SaaS: Pros and Cons

Software as a Service (SaaS) is a technique of software deployment whereby a provider licenses an application to customers for use as a service on demand. SaaS software vendors may host the application on their own web servers or download the application to the consumer device, disabling it after use or after the on-demand contract expires. The advantage of this is the transfer of the risks and responsibilities from the customer to the SaaS provider. There is also a potential benefit in cost for the customer as the “on demand” aspect of the billing only charges the customer for when the application is utilized. This also reduces the administrative burden of maintaining and tracking licenses across the organization for customers. Furthermore, cost savings may be realized due to a multitenancy approach to the architecture of the application and its data handling. While this entails a greater initial development effort for the provider, economies of scale are achieved by only requiring one instance of the application to service multiple customers.

So to itemize the benefits that SaaS offers:

  • Cost: SaaS delivers application at a lower cost than delivering them in-house.

  • Risks and responsibilities transferred: The risks and ownership of resources and capabilities required to deliver the applications are transferred from the customer to the provider. This is typically very attractive to smaller companies.

  • Efficient resources utilization: Freed up from delivering technology, IT resources can utilize their time on issues that impact the organization and business urgently.

  • Flexibility: The SaaS provider will typically offer flexible contracts and charging models. The customer will also be able to easily and with minimal risk try the service before committing to a contract. The ability to switch between providers is easier than with traditional outsourcing.

However, the following cons also exist:

  • Limited customization: As the SaaS provider caters to multiple organizations, they may not be capable of customizing the application for each individual organization to the extent required by them.

  • Scalability: Currently SaaS offers scalability to service smaller organizations but this is expected to improve as technology evolves.

  • Reliance on another: while this is listed as a benefit, it can also be a risk as all control of the application is placed on the provider and if they fail, then the customer organization suffers.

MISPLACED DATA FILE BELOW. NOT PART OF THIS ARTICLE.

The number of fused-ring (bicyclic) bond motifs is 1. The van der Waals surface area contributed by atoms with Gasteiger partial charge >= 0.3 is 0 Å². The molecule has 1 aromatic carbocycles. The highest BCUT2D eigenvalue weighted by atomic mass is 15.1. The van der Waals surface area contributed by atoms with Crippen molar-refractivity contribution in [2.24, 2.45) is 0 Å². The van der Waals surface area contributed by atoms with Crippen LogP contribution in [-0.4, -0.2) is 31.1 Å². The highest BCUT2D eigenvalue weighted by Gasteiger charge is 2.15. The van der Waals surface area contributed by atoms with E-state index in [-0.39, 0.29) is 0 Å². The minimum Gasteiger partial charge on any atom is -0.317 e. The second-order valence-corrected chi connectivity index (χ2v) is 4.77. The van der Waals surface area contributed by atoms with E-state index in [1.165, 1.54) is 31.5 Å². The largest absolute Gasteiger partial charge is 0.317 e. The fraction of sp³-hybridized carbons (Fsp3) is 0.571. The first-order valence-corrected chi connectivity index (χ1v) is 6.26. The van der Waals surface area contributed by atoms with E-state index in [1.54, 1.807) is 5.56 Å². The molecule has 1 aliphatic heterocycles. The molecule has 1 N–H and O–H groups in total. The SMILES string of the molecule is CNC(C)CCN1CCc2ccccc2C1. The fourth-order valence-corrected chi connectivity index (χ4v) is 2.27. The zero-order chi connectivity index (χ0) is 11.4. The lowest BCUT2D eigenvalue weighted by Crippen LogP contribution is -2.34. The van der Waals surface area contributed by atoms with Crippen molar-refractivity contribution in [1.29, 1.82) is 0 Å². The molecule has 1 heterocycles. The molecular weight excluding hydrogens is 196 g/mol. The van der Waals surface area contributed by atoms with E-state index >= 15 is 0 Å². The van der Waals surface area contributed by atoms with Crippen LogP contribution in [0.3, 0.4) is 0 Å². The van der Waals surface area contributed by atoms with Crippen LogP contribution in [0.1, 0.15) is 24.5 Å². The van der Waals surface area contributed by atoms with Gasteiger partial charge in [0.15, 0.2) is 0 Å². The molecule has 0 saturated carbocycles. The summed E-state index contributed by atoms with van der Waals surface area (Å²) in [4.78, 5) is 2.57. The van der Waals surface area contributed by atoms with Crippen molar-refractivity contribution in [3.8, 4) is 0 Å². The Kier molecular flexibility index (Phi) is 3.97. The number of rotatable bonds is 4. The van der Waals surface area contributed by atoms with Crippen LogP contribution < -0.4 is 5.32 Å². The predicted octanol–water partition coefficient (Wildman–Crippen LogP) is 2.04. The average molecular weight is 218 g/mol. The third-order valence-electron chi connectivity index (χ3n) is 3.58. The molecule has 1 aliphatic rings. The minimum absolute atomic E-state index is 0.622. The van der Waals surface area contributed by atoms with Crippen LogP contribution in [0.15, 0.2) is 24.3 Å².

While SaaS is not a magic solution, in my opinion it does offer some benefits for organizations that have specific conditions and requirements that match the benefits that SaaS has to offer.

SaaS does not replace in-house IT; however, research indicates that it could well represent 25% of the software market by 2010. Therefore, SaaS should be kept in mind as an alternative should the situation and conditions merit it.

Monday, December 7, 2009

How Much is Enough?

This week’s post sparked from a phone conversation I had with a friend who is now an IT QA Manager at a company in Los Angeles (to go unnamed). What struck me was his comment on how there was a lot of chaos at the company due to a rapid rise in new business which was not matched by a proportional rise in IT resources and capabilities. When I commented that it sounded like poor management to me, he countered by claiming that the IT management was doing well to manage the situation. But to me the balancing act of taking on new business in proportion to the resources and capabilities available is under the domain of management as well.

Which brings us to the question of when to say “no” to the customer. Or to handle it another way, the company could raise prices high enough so that demand falls to levels that the organization can provide at adequate quality levels and without putting undue stress on staff. I suppose marketing purists might insist that any and all new orders must be taken on at all costs or there will be irrecoverable market share damage. However, I would counter that taking on new business to the point that your quality levels drop and disruptions and defects are common is no way of maintaining market share either. In any case, this particular company (that my friend works at) has obviously chosen the take all customers at any cost approach. My personal experience in my own career has been that most companies tend to make this choice. But is this wise?

Now there are no obvious answers here and a lot depends on various factors such as the economy, the goals and objectives of the organization (long term and short term) etc. However, in my experience, it has always been negative in the long term when an organization has adopted the approach of taking on all orders and actively seeking out more orders even when the rest of the organization is struggling to keep up with demand. This is especially puzzling when we consider how easy it is to manage demand by simply charging higher and allowing market forces to balance things out without hurting customer’s feelings. When the organization has upgraded its capabilities and capacity, it can always lower prices to re-stimulate demand for its service.

To me, it seems like the goal of meeting large quarterly targets is based on a desire to rake in bonuses and stock price returns at the cost of the company’s long term success. In other words it is a case of greed. However, unlike as depicted in fiction, greed is not good. How much is enough, Mr. Gekko?